The relief valve is one of the first basic components you learn when you enter the world of hydraulics, which makes perfect sense, because most of the times it is the component that prevents all the other hydraulic components from exploding. You learn that its function is important, its correct adjustment is essential, and fiddling with it is very dangerous.
Even people who are not hydraulic specialists, but have been around hydraulic equipment long enough, have a general idea of what a pressure relief valve looks like and understand that its main purpose is to limit pressure. This is good, because the valves are important, and this is bad, because there will always be fearless fellows, who will tamper with the relief valves every time their machinery has an "insufficient pressure" symptom before calling for professional hydraulic help.
It would be OK, if they left the adjustments as they "found them", but it never happens. In most cases the poor valves end up adjusted to ridiculously abnormal values or even completely blocked.
This is much more common than you might think, and that's why it is very important to verify correct adjustment and function of a pressure relief valve whenever you test a hydraulic system or a component equipped with one. Unfortunately, even experienced technicians can forget or even intentionally omit this simple step.
An example I saw this morning - a tiny power-pack test. The power-pack was dead simple - an electric motor, a group 1 pump, a tank, a pressure gauge, a manual directional control and a relief valve - that's it. The technician testing the rig had many years of experience, which was promising a quick and painless test...
It was the unusual noise the power-pack made when the it was turned on that caught my attention. As I glanced across the shop, I could see the analogue pressure gauge from a 10 meter distance. I wasn't able to see the reading, but I could see the pointer at the end of the scale, and I knew it was a 400 bar gauge. A thought crossed my mind - 400 bars - gear pump - oh-oh! The motor was immediately shut down, and, luckily, the pump withstood the offensive treatment with pride. It did give the technician something to think about, though...
I have seen this situation (with variations, of course) way too many times - a hydraulic machine "looses pressure", and the relief valve "extravaganza" begins. The "fiddler" (who usually believes a common myth that all hydraulic valves are made on a "turn clockwise = increase" basis) turns the adjusting screw one turn in - nothing changes, another - nothing again, yet another - nothing! (this troubleshooting technique is described in detail here) Then says something like - Well, my work here is done, give the rig to them hydraulics guys, they'll know what to do about it!... Sounds familiar, doesn't it?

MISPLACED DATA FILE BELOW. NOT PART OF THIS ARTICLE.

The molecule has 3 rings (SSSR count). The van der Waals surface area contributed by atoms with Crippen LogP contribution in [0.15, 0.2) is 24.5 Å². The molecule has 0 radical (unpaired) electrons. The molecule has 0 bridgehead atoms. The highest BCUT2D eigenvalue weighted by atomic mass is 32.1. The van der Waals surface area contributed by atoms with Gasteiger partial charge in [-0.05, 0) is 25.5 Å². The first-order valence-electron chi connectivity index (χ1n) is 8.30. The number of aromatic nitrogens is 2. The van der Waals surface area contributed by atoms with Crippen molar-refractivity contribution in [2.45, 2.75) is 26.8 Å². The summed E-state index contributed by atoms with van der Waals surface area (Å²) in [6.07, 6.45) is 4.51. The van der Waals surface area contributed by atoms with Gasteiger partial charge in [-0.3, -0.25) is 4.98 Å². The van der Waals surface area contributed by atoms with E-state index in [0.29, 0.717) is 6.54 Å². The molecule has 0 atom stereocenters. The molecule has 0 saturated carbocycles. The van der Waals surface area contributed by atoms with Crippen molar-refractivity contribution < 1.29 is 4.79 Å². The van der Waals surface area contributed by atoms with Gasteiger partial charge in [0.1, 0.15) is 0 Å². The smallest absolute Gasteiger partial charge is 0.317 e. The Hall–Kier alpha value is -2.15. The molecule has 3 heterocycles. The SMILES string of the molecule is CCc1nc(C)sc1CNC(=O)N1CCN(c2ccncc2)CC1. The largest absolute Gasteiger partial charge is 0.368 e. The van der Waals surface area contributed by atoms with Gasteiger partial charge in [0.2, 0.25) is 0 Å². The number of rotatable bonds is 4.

Another similar attitude I get to see way more often than I'd like is the "enthusiastic over-adjustment" of pressure relief valves incorporated in closed loop hydraulic pumps (I am referring to the models that have those valves adjustable, of course). Normally, such pumps have two separate pressure limiting systems - one that limits pressure by destroking the pump (like the cut-off valve in A4VGs), and one that limits pressure through cross-port relief action. As a rule, the former serves to actually limit the system pressure, while the latter - to cut pressure spikes, i.e. limit pressure when the first system wasn't fast enough. This is why the cut-off setting is some 30-50 bars lower than the relief, and is the reason the relief valves may "skip" verification when a mechanic assumes that, as long as their setting is higher than the pressure cut-off setting, it is "presumably OK".
Skipping the verification of the adjustment value of these valves does save time and trouble (sometimes quite a lot of trouble, due to the condition and the position of the adjusting screws) but is a bad habit due to the exact same reason I described above - it is probable that when the first signs of "pressure loss" appeared, someone had tried to "fix" the problem by tampering with the pressure relief valves, most likely leaving them blocked!
I also believe that besides simply checking a relief valve's setting, it is also very important to check it's adjustability by lowering and increasing the adjustment value to check its response and repeatability. It may help you discover a malfunctioning valve you wouldn't find otherwise, and will give you an idea of the valve's bars-per-turn ratio, which is a handy reference.
So, to resume - whenever you come across a pressure relief valve in a malfunctioning hydraulic system, always check both its setting and adjustability. It might take you an extra minute but is a good practice, which in the long run will pay back. Whenever you are about to re-commission a machine that had gotten a new or overhauled pump, make it a habit of yours to at least identify the main pressure relief to see if it had been tampered with, although the safest practice would still be loosening the adjusting screw and starting a machine or a power-pack with a low limiter setting.
In fact, no matter what hydraulic machine, rig, pump or motor you are testing, do not ask yourself whether to test or not to test this or that part of it - think of a way to test it! Practice shows that parts labeled "presumably OK" are often the ones to cause the malfunction in the first place, so when I am asked a question "to test or not to test?" I always respond "test!"